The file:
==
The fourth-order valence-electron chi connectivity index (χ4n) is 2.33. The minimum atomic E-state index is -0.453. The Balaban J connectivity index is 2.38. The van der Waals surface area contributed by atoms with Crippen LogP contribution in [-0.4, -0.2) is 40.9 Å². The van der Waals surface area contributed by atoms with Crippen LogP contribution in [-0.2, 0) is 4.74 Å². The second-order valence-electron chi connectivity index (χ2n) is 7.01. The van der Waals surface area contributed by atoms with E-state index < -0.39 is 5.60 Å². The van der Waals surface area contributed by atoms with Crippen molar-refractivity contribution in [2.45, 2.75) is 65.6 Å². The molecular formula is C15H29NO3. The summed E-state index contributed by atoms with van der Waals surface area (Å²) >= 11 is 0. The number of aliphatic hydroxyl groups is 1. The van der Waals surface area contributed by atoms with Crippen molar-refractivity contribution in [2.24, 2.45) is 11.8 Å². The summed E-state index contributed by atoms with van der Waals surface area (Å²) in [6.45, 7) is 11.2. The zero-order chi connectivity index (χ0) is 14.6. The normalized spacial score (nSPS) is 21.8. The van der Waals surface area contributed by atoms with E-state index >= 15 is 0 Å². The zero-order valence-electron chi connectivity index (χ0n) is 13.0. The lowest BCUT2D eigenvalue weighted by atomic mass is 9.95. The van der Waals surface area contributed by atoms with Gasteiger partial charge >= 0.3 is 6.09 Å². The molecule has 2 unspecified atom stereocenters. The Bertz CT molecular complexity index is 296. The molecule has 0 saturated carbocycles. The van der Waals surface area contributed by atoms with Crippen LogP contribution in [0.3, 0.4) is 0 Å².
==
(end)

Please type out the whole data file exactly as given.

The fourth-order valence-electron chi connectivity index (χ4n) is 2.33. The minimum atomic E-state index is -0.453. The Balaban J connectivity index is 2.38. The van der Waals surface area contributed by atoms with Crippen LogP contribution in [-0.4, -0.2) is 40.9 Å². The van der Waals surface area contributed by atoms with Crippen LogP contribution in [-0.2, 0) is 4.74 Å². The second-order valence-electron chi connectivity index (χ2n) is 7.01. The van der Waals surface area contributed by atoms with E-state index < -0.39 is 5.60 Å². The van der Waals surface area contributed by atoms with Crippen molar-refractivity contribution in [2.45, 2.75) is 65.6 Å². The molecular formula is C15H29NO3. The summed E-state index contributed by atoms with van der Waals surface area (Å²) >= 11 is 0. The number of aliphatic hydroxyl groups is 1. The van der Waals surface area contributed by atoms with Crippen molar-refractivity contribution in [2.24, 2.45) is 11.8 Å². The summed E-state index contributed by atoms with van der Waals surface area (Å²) in [6.45, 7) is 11.2. The zero-order chi connectivity index (χ0) is 14.6. The normalized spacial score (nSPS) is 21.8. The van der Waals surface area contributed by atoms with E-state index >= 15 is 0 Å². The zero-order valence-electron chi connectivity index (χ0n) is 13.0. The lowest BCUT2D eigenvalue weighted by atomic mass is 9.95. The van der Waals surface area contributed by atoms with Gasteiger partial charge >= 0.3 is 6.09 Å². The molecule has 2 unspecified atom stereocenters. The Bertz CT molecular complexity index is 296. The molecule has 0 saturated carbocycles. The van der Waals surface area contributed by atoms with Crippen LogP contribution in [0.3, 0.4) is 0 Å².